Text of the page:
Cousins v. Social Security Administration Commissioner

Filing 13

MEMORANDUM OPINION. Signed by Honorable Erin L. Setser on November 26, 2012. (tg)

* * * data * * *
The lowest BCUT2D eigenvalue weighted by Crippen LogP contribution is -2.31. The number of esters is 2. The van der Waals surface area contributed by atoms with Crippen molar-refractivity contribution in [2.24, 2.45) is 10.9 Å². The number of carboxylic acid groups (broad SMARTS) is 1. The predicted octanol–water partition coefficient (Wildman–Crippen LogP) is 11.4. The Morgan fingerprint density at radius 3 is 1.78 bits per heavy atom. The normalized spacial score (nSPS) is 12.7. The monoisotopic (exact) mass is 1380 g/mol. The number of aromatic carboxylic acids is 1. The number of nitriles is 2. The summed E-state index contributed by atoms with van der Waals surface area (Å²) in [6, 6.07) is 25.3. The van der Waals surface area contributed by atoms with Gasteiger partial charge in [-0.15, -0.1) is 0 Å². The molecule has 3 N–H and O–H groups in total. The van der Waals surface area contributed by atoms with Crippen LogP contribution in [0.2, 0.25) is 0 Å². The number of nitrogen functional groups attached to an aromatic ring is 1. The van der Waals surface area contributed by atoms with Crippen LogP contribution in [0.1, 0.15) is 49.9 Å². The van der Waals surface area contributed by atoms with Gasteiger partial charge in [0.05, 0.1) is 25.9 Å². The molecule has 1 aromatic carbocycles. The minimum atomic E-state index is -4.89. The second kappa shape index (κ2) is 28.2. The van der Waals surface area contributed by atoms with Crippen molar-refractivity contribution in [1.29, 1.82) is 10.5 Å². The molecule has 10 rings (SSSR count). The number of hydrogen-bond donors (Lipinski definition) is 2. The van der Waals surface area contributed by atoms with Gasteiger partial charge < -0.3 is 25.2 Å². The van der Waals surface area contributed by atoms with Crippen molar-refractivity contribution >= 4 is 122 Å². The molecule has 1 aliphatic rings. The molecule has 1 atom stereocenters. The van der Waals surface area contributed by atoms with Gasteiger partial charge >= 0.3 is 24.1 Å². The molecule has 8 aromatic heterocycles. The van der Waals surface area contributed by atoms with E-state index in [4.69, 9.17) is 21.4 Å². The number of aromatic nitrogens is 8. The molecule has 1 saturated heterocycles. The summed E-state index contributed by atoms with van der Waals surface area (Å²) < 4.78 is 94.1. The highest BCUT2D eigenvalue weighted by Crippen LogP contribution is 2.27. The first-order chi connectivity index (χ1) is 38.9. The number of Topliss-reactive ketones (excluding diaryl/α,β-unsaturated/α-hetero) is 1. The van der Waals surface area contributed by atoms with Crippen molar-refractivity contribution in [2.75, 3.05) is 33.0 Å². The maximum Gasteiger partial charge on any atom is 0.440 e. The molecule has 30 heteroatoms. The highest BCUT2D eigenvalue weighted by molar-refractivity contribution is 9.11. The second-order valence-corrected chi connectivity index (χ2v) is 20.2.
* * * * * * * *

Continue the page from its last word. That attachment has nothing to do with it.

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IN THE UNITED STATES DISTRICT COURT WESTERN DISTRICT OF ARKANSAS FAYETTEVILLE DIVISION BOBBY RAY COUSINS V. PLAINTIFF NO. 11-5286 MICHAEL J. ASTRUE, Commissioner of the Social Security Administration DEFENDANT MEMORANDUM OPINION Plaintiff, Bobby Ray Cousins, brings this action pursuant to 42 U.S.C. § 405(g), seeking judicial review of a decision of the Commissioner of the Social Security Administration (Commissioner) denying his claim for a period of disability and disability insurance benefits (DIB) under the provisions of Title II of the Social Security Act (Act). In this judicial review, the Court must determine whether there is substantial evidence in the administrative record to support the Commissioner’s decision. See 42 U.S.C. § 405(g). I. Procedural Background: Plaintiff filed his current application for DIB on November 13, 2009, alleging an inability to work since April 1, 2001, due to “Paranoia.” (Tr. 95-101, 119, 124). An administrative hearing was held on March 29, 2011, at which Plaintiff appeared with counsel and testified. (Tr. 22-48). By written decision dated May 24, 2011, the ALJ found that during the relevant time -1- AO72A (Rev. 8/82) period, Plaintiff had an impairment or combination of impairments that were severe - affective disorders, personality disorders, dysthymia, depression, and mood disorders. (Tr. 12). However, after reviewing all of the evidence presented, the ALJ determined that Plaintiff’s impairments did not meet or equal the level of severity of any impairment listed in the Listing of Impairments found in Appendix I, Subpart P, Regulation No. 4. (Tr. 12). The ALJ found Plaintiff retained the residual functional capacity (RFC) to: perform a full range of work at all exertional levels, but with a nonexertional limitation to unskilled work, or routine quasi-skilled or lower level semi-skilled work (SVP 3), neither of which requires more than incidental and superficial interaction with supervisors and coworkers, and does not require more than minimal and incidental rather than intense and continual interaction with the general public. (Tr. 13). With the help of the vocational expert (VE), the ALJ determined that during the relevant time period, Plaintiff would be able to perform his past relevant work as a forklift operator. (Tr. 16). Plaintiff then requested a review of the hearing decision by the Appeals Council, which denied that request on November 1, 2011. (Tr. 1-3). Subsequently, Plaintiff filed this action. (Doc. 1). This case is before the undersigned pursuant to the consent of the parties. (Doc. 8). Both parties have filed appeal briefs, and the case is now ready for decision. (Docs. 11, 12). The Court has reviewed the entire transcript. The complete set of facts and arguments are presented in the parties’ briefs, and are repeated here only to the extent necessary. II. Applicable Law: This Court’s role is to determine whether the Commissioner’s findings are supported by substantial evidence on the record as a whole. Ramirez v. Barnhart, 292 F. 3d 576, 583 (8th Cir. -2- AO72A (Rev. 8/82) 2002). Substantial evidence is less than a preponderance but it is enough that a reasonable mind would find it adequate to support the Commissioner’s decision. The ALJ’s decision must be affirmed if the record contains substantial evidence to support it. Edwards v. Barnhart, 314 F. 3d 964, 966 (8th Cir. 2003). As long as there is substantial evidence in the record that supports the Commissioner’s decision, the Court may not reverse it simply because substantial evidence exists in the record that would have supported a contrary outcome, or because the Court would have decided the case differently. Haley v. Massanari, 258 F.3d 742, 747 (8th Cir. 2001). In other words, if after reviewing the record, it is possible to draw two inconsistent positions from the evidence and one of those positions represents the findings of the ALJ, the decision of the ALJ must be affirmed. Young v. Apfel, 221 F. 3d 1065, 1068 (8th Cir. 2000). It is well established that a claimant for Social Security disability benefits has the burden of proving his disability by establishing a physical or mental disability that has lasted at least one year and that prevents him from engaging in any substantial gainful activity. Pearsall v. Massanari, 274 F. 3d 1211, 1217 (8th Cir. 2001); see also 42 U.S.C. §§423(d)(1)(A), 1382c(a)(3)(A). The Act defines “physical or mental impairment” as “an impairment that results from anatomical, physiological, or psychological abnormalities which are demonstrable by medically acceptable clinical and laboratory diagnostic techniques.” 42 U.S.C. §§423(d)(3), 1382(3)(D). A Plaintiff must show that his disability, not simply his impairment, has lasted for at least twelve consecutive months. The Commissioner’s regulations require him to apply a five-step sequential evaluation process to each claim for disability benefits: (1) whether the claimant had engaged in substantial gainful activity since filing his claim; (2) whether the claimant had a severe physical and/or -3- AO72A (Rev. 8/82) mental impairment or combination of impairments; (3) whether the impairment(s) met or equaled an impairment in the listings; (4) whether the impairment(s) prevented the claimant from doing past relevant work; and (5) whether the claimant was able to perform other work in the national economy given his age, education, and experience. See 20 C.F.R. §416.920. Only if the final stage is reached does the fact finder consider the Plaintiff’s age, education, and work experience in light of his residual functional capacity (RFC). See McCoy v. Schneider, 683 F.2d 1138, 1141-42 (8th Cir. 1982); 20 C.F.R. §416.920. III. Discussion: Plaintiff raises the following argument on appeal: That the ALJ committed reversible error when he ignored or chose to disregard the full medical reports of examining psychiatrists without explanation. (Doc. 11). More specifically, Plaintiff argues that the ALJ based his findings on the forms completed by the State’s reviewing psychologists while disregarding the opinions of both the independent and State psychologists who actually examined Plaintiff. In this case, on January 21, 2010, Dr. Gene Chambers, Ph.D., conducted a Mental Diagnostic Evaluation and Evaluation of Adaptive Functioning. (Tr. 155-158). Dr. Chambers reported that Plaintiff indicated he had never received any treatment for any of his mental symptoms, and would not take medicine because he did not trust doctors. (Tr. 155). Dr. Chambers also reported that Plaintiff indicated that he would not take an antidepressant, antianxiety medication or sleep medication. (Tr. 155). Dr. Chambers diagnosed Plaintiff as follows: Axis I: Axis II: Axis III: Axis IV: Generalized Anxiety Disorder Dysthymia Paranoid Personality Disorder Deferred Occupational problems, problems related to the social -4- AO72A (Rev. 8/82) Axis V: environment GAF - 50-60 (Tr. 157). Dr. Chambers also indicated that Plaintiff had no difficulty bathing or dressing himself; was capable of driving to places with which he was not familiar; did his own shopping and managed his own money; had a few friends; did not have anyone come and visit him but would go and visit them; became paranoid easily; and had no difficulties performing household chores. (Tr. 158). Dr. Chambers noted that Plaintiff’s capacity to: communicate and interact in a socially adequate manner; cope with typical mental/cognitive demands of basic work-like tasks; attend and sustain concentration on basic tasks; sustain persistence in completing tasks ; and complete work-like tasks within an acceptable time frame, had limitations based upon Plaintiff’s paranoid personality disorder. (Tr. 158). On February 5, 2010, non-examining consultant Jerry R. Henderson, Ph.D. completed a Psychiatric Review Technique form and Mental RFC Assessment. (Tr. 160-173, 174-177). Dr. Henderson found that Plaintiff had a moderate degree of limitation in difficulties in maintaining social functioning and in maintaining concentration, persistence, or pace. He also found Plaintiff had a mild degree of limitation in activities of daily living. (Tr. 170). Dr. Henderson noted in his Mental RFC Assessment that Plaintiff had no history of psychiatric treatment and took no psychotropic medications. (Tr. 176). Dr. Henderson concluded that although Plaintiff’s personality traits would likely cause problems with social interaction, marked functional limitations were not documented, and he found Plaintiff appeared capable of performing unskilled work requiring limited contact with others. (Tr. 176). On December 14, 2010, Plaintiff was seen at Ozark Guidance, by Donald Defreece, LPC. -5- AO72A (Rev. 8/82) (Tr. 180-184). Mr. Defreece diagnosed Plaintiff as follows: Axis I: Axis II: Axis III: Axis V: Dysthymic Disorder Diagnosis deferred Lack of resources 46 (Tr. 183). Contrary to Plaintiff’s contention, the ALJ did address Dr. Chambers’ findings. He stated as follows: In terms of perception, attitude, and behavior, or functional “mental” impairments, Dr. Chambers noted the claimant does his own shopping, manages his own money, and is capable of driving to places with which he is not familiar. Considering the limitations attendant to and defined/described as “paranoid personality,” the claimant reflects limitations, but the claimant was noted to be “capable of managing funds without assistance, and to interact, conduct himself, and behave in what Dr. Chambers reported as “cooperative” for purpose of the examination. (Tr. 15). The opinion of a consultative examiner is evidence that must be considered, but it is not entitled to controlling weight. 20 C.F.R. § 404.1527. The Eighth Circuit has held that “‘[t]he opinion of a consulting physician who examines a claimant once or not at all does not generally constitute substantial evidence.’” Jenkins v. Apfel, 196 F.3d 922, 925 (8th Cir. 1999)(quoting Kelley v. Callahan, 133 F.3d 583, 589 (8th Cir. 1998). The ALJ further noted that the Plaintiff’s perceptions, attitudes, and behaviors did not reflect such impairment of cognition, communication, or behavior as to significantly limit his ability to perform unskilled work which did not require more than incidental and superficial interaction with supervisors and co-workers, and did not require more than minimal and incidental rather than intense and continual interaction with the general public. (Tr. 15). The ALJ also considered the report from Mr. Defreece at Ozark Guidance Center, as well -6- AO72A (Rev. 8/82) as the opinions of non-examining physicians, Dr. Jerry Henderson and Dr. Winston Brown, in concluding that Plaintiff’s mental limitations did not prevent him from performing a full range of work with certain nonexertional limitations. RFC is the most a person can do despite that person’s limitations. 20 C.F.R. § 404.1545(a)(1). It is assessed using all relevant evidence in the record. Id. This includes medical records, observations of treating physicians and others, and the claimant’s own descriptions of his limitations. Guilliams v. Barnhart, 393 F.3d 798, 801 (8th Cir. 2005); Eichelberger v. Barnhart, 390 F.3d 584, 591 (8th Cir. 2004). Limitations resulting from symptoms such as pain are also factored into the assessment. 20 C.F.R. § 404.1545(a)(3). The United States Court of Appeals for the Eighth Circuit has held that a “claimant’s residual functional capacity is a medical question.” Lauer v. Apfel, 245 F.3d 700, 704 (8th Cir. 2001). Therefore, an ALJ’s determination concerning a claimant’s RFC must be supported by medical evidence that addresses the claimant’s ability to function in the workplace. Lewis v. Barnhart, 353 F.3d 642, 646 (8th Cir. 2003). “[T]he ALJ is [also] required to set forth specifically a claimant’s limitations and to determine how those limitations affect his RFC.” Id. It is clear that the ALJ considered the record as a whole, including Dr. Chambers’ opinion as well as the opinions of Dr. Henderson and Dr. Brown. This, coupled with the fact that Plaintiff did not seek medical treatment and was not willing to take medication if prescribed that may have controlled his symptoms, and the fact that the ALJ’s RFC assessment limited Plaintiff to unskilled work, thereby minimizing his contact with other people, constitute substantial evidence to support the ALJ’s RFC findings. Based upon the foregoing, the Court finds there is substantial evidence to support the -7- AO72A (Rev. 8/82) ALJ’s decision. Accordingly, the Court hereby affirms the ALJ’s decision and dismisses Plaintiff’s case with prejudice. DATED this 26th day of November, 2012. /s/ Erin L. Setser HON. ERIN L. SETSER UNITED STATES MAGISTRATE JUDGE -8- AO72A (Rev. 8/82)